THERE are hopes that the University Hospital in Dooradoyle will not have to curtail services next year, after the health budget was increased for the first time in seven years.
Figures published this year have shown that the hospital was more than €17m overbudget at the end of July making it the worst performing hospital in Ireland.
But this week, it was confirmed that exchequer support in health would rise by €305m next year.
Education Minister Jan O’Sullivan, one of Limerick’s two voices at the Cabinet table, said she expects this will lead to a “sustainable budget” for the facility.
“They will be building it [the overrun] into the base of the health budget. They will have this as their expected spend from now on, so they will not have to keep having these supplementary budgets each year,” Ms O’Sullivan told the Limerick Leader.
Other benefits Limerick will see include a €10m allocation for a new state-of-the-art library at the University of Limerick, and a new footbridge connecting Arthur’s Quay to King John’s Castle, delivered through Failte Ireland [see comments on the bridge by Michael Noonan, opposite].
Public Expenditure Minister Brendan Howlin announced a €2.2bn allocation for social housing units across the next three years. It is anticipated 10,000 units will be built nationwide in 2015. The budget for national regeneration is to grow from €79.4m to €82m. Although Limerick’s share of this pot will not be revealed until next week at the earliest, a spokesperson for Environment Minister Alan Kelly told the Leader projects which are currently under way will continue unabated. He said it is anticipated Limerick will benefit further from the plan to build 10,000 social houses.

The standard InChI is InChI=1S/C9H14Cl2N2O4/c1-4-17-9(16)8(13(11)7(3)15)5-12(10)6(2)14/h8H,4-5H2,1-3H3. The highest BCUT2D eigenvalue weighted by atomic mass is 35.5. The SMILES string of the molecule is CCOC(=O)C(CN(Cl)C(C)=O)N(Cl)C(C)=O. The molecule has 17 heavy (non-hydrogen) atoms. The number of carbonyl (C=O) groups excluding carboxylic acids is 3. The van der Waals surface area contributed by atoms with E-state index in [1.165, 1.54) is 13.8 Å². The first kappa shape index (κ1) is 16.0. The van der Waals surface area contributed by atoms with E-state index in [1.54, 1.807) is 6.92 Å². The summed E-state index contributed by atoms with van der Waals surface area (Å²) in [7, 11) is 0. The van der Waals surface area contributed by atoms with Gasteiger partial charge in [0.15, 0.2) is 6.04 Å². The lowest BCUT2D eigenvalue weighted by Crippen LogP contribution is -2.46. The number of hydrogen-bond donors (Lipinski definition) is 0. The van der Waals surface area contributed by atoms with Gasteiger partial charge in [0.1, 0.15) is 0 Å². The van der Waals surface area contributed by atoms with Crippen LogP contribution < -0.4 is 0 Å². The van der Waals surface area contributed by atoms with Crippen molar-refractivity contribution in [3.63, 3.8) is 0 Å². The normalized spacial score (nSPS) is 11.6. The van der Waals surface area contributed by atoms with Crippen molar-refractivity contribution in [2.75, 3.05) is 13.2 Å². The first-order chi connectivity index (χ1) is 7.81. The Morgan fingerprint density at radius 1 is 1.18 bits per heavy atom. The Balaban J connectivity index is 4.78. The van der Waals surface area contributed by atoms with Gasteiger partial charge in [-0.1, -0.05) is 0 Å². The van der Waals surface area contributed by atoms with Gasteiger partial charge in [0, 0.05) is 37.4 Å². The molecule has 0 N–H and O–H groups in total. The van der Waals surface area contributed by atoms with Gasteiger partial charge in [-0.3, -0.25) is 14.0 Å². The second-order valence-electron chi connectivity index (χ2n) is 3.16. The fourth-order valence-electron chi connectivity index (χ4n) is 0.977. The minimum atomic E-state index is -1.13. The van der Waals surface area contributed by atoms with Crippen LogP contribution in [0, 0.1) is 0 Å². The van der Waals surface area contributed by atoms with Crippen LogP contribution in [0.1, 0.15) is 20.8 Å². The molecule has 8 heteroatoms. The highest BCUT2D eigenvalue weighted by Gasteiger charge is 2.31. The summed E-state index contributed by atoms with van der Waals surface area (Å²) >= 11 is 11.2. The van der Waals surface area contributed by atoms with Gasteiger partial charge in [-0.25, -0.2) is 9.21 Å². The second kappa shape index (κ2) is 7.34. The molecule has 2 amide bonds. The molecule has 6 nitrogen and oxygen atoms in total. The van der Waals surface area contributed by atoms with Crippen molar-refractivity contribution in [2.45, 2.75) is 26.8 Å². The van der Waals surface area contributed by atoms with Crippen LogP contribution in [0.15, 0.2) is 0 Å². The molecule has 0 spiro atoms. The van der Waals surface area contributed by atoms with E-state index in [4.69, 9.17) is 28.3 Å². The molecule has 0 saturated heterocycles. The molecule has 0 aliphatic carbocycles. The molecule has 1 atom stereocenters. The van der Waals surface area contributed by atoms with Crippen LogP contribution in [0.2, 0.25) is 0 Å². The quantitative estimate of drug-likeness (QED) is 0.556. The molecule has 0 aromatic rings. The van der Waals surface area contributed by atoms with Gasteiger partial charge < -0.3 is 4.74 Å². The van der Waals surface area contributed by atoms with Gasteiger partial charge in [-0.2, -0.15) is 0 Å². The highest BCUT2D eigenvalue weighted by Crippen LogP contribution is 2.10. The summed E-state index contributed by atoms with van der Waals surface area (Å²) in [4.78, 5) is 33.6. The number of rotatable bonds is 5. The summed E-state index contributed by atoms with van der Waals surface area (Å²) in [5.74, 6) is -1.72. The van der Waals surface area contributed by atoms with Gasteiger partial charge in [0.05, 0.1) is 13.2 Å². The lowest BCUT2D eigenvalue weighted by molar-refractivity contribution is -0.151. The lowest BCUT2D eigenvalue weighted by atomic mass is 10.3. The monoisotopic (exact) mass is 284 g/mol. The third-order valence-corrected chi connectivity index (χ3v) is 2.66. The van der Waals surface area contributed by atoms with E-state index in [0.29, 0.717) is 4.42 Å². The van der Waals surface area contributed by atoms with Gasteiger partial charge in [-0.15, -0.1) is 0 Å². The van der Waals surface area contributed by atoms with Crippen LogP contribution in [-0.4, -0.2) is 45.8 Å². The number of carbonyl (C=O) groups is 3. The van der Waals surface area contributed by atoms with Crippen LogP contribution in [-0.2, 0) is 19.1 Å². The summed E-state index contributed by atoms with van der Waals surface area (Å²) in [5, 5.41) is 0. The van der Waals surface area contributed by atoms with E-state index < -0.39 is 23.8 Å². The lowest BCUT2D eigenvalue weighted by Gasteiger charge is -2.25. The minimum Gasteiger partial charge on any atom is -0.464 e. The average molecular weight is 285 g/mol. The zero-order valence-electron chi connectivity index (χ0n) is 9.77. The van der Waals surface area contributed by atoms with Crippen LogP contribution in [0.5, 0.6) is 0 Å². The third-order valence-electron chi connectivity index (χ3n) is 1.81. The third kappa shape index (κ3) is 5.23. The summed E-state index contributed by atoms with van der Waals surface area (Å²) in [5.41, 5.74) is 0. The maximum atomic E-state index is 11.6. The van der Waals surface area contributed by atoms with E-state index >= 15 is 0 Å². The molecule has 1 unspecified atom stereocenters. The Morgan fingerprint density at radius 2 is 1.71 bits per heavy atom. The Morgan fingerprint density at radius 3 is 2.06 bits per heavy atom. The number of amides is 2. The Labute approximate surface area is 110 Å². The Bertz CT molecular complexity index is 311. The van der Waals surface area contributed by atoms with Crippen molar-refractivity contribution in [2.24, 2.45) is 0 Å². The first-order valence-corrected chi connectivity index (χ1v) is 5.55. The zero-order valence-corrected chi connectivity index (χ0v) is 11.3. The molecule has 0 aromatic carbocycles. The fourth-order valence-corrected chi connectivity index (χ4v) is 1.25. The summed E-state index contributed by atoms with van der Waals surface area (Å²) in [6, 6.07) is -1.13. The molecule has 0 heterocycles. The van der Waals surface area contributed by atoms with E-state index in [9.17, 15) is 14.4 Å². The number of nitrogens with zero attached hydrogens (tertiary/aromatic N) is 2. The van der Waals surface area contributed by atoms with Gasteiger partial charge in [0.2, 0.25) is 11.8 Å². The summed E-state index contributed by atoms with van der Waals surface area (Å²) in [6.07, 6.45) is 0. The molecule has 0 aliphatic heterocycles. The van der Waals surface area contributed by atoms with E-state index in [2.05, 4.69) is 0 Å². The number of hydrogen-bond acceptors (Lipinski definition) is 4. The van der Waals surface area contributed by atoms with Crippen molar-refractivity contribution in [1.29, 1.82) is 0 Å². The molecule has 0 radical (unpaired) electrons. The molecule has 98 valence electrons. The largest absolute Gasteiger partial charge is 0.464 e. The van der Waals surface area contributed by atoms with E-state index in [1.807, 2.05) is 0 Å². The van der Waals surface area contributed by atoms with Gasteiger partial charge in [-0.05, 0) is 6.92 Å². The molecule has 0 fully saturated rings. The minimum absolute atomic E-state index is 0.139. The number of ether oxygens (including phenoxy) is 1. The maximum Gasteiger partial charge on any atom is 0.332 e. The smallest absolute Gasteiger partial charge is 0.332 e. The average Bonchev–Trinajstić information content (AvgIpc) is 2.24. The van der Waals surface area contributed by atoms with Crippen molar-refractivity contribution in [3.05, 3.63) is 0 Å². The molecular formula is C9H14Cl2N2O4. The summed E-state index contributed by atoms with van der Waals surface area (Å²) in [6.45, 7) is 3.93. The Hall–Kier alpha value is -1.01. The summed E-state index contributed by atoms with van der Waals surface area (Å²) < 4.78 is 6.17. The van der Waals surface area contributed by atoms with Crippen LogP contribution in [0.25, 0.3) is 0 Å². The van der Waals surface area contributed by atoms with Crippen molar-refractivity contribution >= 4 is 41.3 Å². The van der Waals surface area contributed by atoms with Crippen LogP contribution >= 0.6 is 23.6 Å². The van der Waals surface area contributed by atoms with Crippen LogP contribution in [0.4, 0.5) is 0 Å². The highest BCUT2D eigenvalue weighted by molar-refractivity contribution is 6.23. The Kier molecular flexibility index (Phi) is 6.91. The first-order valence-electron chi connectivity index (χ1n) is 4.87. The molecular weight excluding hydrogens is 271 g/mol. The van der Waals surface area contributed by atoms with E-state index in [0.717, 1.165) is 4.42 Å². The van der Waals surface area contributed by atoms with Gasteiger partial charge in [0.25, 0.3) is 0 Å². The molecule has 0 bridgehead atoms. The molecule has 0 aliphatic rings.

Ms O’Sullivan’s department will oversee the creation of 1,700 new teaching positions, and she pointed out this will also lead to related construction projects.
On the matter of new schools, a capital plan will be announced next year.
But she indicated that the proposed new post-primary school at Mungret College would be in that programme.
“They certainly have a good case, because there is a growing demographic there. But I can’t actually specify what schools are going to be in the programmes. But the kinds of ones which are likely to be in there are the ones where there are growing numbers, there is a growing need, and certainly in the Mungret area, there is growing demand,” the Education Minister said.
More measures which could benefit Limerick are expected to become clearer in the coming days as the various departments reveal details of their plans for 2015.
“I think in Limerick, the fact there will be a little more spending money should help in areas like retail and tourism,” Ms O’Sulivan concluded.